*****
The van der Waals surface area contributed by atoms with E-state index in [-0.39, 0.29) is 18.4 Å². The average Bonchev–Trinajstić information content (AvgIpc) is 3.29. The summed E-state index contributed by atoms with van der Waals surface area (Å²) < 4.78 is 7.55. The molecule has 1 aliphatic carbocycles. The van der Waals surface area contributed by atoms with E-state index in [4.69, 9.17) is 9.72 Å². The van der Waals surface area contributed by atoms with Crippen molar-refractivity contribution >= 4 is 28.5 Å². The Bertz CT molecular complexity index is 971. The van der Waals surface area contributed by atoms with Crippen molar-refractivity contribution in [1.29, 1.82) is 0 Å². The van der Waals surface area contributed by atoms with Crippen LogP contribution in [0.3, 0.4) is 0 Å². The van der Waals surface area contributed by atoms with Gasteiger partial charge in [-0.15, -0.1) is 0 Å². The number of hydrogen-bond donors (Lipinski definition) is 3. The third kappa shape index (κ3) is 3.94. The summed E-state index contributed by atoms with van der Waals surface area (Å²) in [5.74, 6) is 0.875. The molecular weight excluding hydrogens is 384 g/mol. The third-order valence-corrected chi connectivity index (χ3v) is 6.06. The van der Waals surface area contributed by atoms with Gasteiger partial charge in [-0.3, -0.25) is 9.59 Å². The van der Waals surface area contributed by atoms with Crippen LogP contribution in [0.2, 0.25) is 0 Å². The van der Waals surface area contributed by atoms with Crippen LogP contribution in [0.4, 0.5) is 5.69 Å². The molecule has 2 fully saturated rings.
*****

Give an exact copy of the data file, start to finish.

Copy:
The van der Waals surface area contributed by atoms with E-state index in [-0.39, 0.29) is 18.4 Å². The average Bonchev–Trinajstić information content (AvgIpc) is 3.29. The summed E-state index contributed by atoms with van der Waals surface area (Å²) < 4.78 is 7.55. The molecule has 1 aliphatic carbocycles. The van der Waals surface area contributed by atoms with E-state index in [4.69, 9.17) is 9.72 Å². The van der Waals surface area contributed by atoms with Crippen molar-refractivity contribution >= 4 is 28.5 Å². The Bertz CT molecular complexity index is 971. The van der Waals surface area contributed by atoms with Crippen molar-refractivity contribution in [1.29, 1.82) is 0 Å². The van der Waals surface area contributed by atoms with Crippen LogP contribution in [0.3, 0.4) is 0 Å². The van der Waals surface area contributed by atoms with Gasteiger partial charge in [-0.15, -0.1) is 0 Å². The number of hydrogen-bond donors (Lipinski definition) is 3. The third kappa shape index (κ3) is 3.94. The summed E-state index contributed by atoms with van der Waals surface area (Å²) in [5.74, 6) is 0.875. The molecular weight excluding hydrogens is 384 g/mol. The third-order valence-corrected chi connectivity index (χ3v) is 6.06. The van der Waals surface area contributed by atoms with Gasteiger partial charge in [-0.3, -0.25) is 9.59 Å². The van der Waals surface area contributed by atoms with Crippen LogP contribution in [0.2, 0.25) is 0 Å². The van der Waals surface area contributed by atoms with Crippen LogP contribution in [0.4, 0.5) is 5.69 Å². The molecule has 2 fully saturated rings.